By the way, Andrew, it's fascinating that AI did a much better job of understanding the word "fortean" than online dictionaries written by humans. I suppose this is further proof that AI could make humans unnecessary in the not too distant future!

Andrew May said...

Thanks for a very perceptive comment, Colin (and also thanks again for your earlier comment which prompted this post in the first place). Basically I agree with everything you say, and there's not much I can add. It's such a shame that so few people are able to take an interest in subjects like Bigfoot - with its amazing mix of folklore, pseudoscience, misperceptions, hoaxes and genuine mystery - without firmly aligning themselves on either the believer or skeptic side.

I agree with your comments on AI too - particulary as all it really "knows" about any given subject is what it's read on the human-created internet. But in my dealings both with Bing's chatbot and its image creator, I do feel it has a fantastic imagination that transcends its input data.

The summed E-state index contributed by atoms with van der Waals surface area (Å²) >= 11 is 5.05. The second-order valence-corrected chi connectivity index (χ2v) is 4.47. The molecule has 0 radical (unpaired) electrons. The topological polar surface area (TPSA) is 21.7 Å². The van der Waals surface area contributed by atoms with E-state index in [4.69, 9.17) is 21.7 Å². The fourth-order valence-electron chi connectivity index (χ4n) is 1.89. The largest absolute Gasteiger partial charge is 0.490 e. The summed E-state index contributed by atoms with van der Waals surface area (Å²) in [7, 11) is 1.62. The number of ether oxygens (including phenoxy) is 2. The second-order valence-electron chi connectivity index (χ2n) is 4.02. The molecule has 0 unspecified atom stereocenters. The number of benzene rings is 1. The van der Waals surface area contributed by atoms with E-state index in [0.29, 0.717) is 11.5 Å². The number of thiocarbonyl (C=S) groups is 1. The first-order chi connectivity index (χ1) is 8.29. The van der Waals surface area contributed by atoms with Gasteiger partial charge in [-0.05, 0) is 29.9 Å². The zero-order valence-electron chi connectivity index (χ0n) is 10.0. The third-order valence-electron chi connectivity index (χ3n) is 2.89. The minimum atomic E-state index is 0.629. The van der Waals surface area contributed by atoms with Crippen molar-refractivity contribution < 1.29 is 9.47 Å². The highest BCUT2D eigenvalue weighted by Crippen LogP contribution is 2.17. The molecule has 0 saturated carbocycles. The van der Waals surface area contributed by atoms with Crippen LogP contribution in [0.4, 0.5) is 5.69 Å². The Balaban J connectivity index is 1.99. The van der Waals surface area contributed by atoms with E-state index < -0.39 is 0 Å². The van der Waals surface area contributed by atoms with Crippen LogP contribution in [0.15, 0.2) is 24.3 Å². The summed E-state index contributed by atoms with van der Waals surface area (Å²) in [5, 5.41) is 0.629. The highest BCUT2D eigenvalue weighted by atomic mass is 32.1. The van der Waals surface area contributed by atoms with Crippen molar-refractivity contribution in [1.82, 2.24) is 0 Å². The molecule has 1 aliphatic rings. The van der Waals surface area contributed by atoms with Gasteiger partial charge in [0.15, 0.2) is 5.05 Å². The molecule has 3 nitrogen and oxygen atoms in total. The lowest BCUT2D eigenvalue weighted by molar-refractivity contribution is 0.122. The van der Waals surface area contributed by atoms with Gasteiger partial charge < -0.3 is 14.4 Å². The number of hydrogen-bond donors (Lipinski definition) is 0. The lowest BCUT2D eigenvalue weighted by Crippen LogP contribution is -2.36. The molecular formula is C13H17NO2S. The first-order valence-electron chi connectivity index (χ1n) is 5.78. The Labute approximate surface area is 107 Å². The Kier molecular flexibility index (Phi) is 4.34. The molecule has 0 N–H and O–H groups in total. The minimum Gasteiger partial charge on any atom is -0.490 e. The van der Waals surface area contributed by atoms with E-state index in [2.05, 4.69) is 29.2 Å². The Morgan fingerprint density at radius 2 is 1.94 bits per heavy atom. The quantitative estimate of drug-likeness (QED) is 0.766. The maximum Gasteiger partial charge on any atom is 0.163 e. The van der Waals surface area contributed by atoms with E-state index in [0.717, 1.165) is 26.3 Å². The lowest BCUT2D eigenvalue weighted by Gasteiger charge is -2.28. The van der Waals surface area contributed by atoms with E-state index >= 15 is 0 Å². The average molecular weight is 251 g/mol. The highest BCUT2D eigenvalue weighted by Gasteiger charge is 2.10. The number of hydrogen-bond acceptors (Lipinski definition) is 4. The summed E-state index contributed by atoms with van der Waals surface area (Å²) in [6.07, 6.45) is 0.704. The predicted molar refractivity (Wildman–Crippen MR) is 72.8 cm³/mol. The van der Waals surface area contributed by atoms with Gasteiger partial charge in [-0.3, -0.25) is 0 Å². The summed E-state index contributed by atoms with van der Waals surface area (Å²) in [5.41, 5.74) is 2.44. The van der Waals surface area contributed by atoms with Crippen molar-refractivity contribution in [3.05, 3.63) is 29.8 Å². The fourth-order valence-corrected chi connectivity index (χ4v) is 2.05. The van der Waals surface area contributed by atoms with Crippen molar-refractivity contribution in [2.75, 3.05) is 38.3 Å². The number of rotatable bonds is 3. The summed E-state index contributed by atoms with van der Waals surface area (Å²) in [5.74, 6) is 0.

Colin Jones said...

Merry Christmas, Andrew! On the subject of forteana did you know that David Attenborough believes the Yeti could exist? There was a documentary series on Radio 4 earlier this year called YETI in which David Attenborough said the Yeti could be a large prehistoric ape which still survives in remote regions. It was nice to hear that someone so esteemed takes an interest in cryptozoology!

Andrew May said...

Thanks Colin - Happy Christmas! Yes, it's always nice when professionals admit there might be something to things like the Yeti, rather than automatically dismissing them out of hand.

Colin Jones said...

Andrew, if you're interested, on Radio 4 tonight at 8pm 'The Briefing Room' will be discussing UFOs and the possibility of intelligent alien civilisations. This programme normally deals with important political and economic issues and NOT forteana so I can only assume they've decided to let their hair down and have some fun as it's Christmas!

Andrew May said...

Thanks for the heads-up Colin. I probably won't be able to fit it in this evening, but I'll catch up with it on BBC Sounds at the weekend.